When most people in the United States think about the beginning of the pandemic, they think about March 13, 2020. That Friday the 13th was indeed unlucky: COVID-19 was rapidly spreading, and few understood what was happening. However, when I think about the start of the pandemic, I think about March 6, a week before the U.S. shut down. March 6 was our last pre-COVID day in the BUA building.

I remember March 6 like it was yesterday. We had taken the National Latin Exam the day before, so we chatted about the topics on it. In sophomore English, we watched a movie adaptation of Frankenstein. During lunch, we talked about the recently canceled international spring break trip to Venice and Vienna, both COVID hotspots at the time. We asked each other what fall BU courses we’d registered for, hoping to find a friendly face in class. I had just begun to block in colors for my self-portrait in art class. I went to the Conversations @ BUA discussion on the issues surrounding an on-demand economy. I hugged my friends goodbye before spring break. I took the T to concert band as I did every Friday afternoon.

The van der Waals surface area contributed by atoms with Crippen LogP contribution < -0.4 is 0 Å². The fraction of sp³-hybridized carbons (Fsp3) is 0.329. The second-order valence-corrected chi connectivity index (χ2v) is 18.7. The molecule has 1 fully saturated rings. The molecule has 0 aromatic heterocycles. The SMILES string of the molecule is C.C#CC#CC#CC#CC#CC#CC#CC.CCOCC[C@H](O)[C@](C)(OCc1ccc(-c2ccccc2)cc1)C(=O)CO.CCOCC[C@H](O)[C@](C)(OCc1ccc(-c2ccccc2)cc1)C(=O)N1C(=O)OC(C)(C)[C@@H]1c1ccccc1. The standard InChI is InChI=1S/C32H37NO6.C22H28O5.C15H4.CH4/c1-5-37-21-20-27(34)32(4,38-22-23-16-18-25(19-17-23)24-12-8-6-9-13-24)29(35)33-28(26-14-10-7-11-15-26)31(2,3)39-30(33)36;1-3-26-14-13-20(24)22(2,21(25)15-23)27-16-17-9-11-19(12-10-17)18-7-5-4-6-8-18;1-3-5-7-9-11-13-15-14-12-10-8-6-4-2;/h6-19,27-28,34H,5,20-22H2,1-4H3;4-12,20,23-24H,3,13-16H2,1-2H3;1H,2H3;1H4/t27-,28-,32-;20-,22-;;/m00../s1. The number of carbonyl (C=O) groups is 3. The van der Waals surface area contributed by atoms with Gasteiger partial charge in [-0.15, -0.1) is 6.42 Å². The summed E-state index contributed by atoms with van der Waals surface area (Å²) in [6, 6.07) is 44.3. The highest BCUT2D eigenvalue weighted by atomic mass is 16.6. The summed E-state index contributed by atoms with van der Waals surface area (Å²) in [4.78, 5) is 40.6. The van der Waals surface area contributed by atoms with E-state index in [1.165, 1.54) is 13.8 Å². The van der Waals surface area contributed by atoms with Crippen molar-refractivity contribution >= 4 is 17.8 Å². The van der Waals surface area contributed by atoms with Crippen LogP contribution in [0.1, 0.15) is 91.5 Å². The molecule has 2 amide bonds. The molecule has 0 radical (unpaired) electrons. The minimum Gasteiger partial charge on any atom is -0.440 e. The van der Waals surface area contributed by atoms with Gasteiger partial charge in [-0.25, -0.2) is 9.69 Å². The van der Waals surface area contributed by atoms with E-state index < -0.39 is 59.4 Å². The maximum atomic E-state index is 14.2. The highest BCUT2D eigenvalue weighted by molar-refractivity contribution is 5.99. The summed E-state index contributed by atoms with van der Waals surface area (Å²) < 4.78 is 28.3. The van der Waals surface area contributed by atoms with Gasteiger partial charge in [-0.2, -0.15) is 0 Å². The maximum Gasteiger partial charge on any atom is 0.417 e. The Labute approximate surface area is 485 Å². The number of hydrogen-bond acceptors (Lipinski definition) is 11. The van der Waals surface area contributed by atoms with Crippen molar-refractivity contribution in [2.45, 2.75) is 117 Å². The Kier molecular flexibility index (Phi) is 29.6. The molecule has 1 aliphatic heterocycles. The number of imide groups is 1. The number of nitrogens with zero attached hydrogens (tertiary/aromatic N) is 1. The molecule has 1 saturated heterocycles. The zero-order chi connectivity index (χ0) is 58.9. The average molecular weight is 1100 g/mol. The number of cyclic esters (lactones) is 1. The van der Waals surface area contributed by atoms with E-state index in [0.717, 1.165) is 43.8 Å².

The one-year anniversary of March 6, 2020 is in less than a month. As the date nears, I feel more anxious. This time of year will always remind me of the vast unknown we all dove into in 2020. It will remind me of those last unmasked conversations, those last hugs. COVID-19 was a 9.0 on the Richter Scale. It had a devastating impact that emanated through the world, causing months, even years of damage. We are still in the heat of it, with millions infected and hundreds of thousands gone, but the vaccine is our first glimpse at the light at the end of the tunnel. Over sixty million people have been vaccinated in the U.S. already. Each day, as more get vaccinated, the light grows. I’ve learned that you need to keep hope close to your heart. Spending too much time reflecting on the past can lead to a downward spiral; keeping the hopeful future in your line of sight uplifts you.

The Little Details: What Makes Me Happy

by Olga Meserman


February 22, 2021

Although this month and year might have been overshadowed by negative news, it’s a relief that not all is bad. There are some things, the little details, that have made me happy these past few weeks.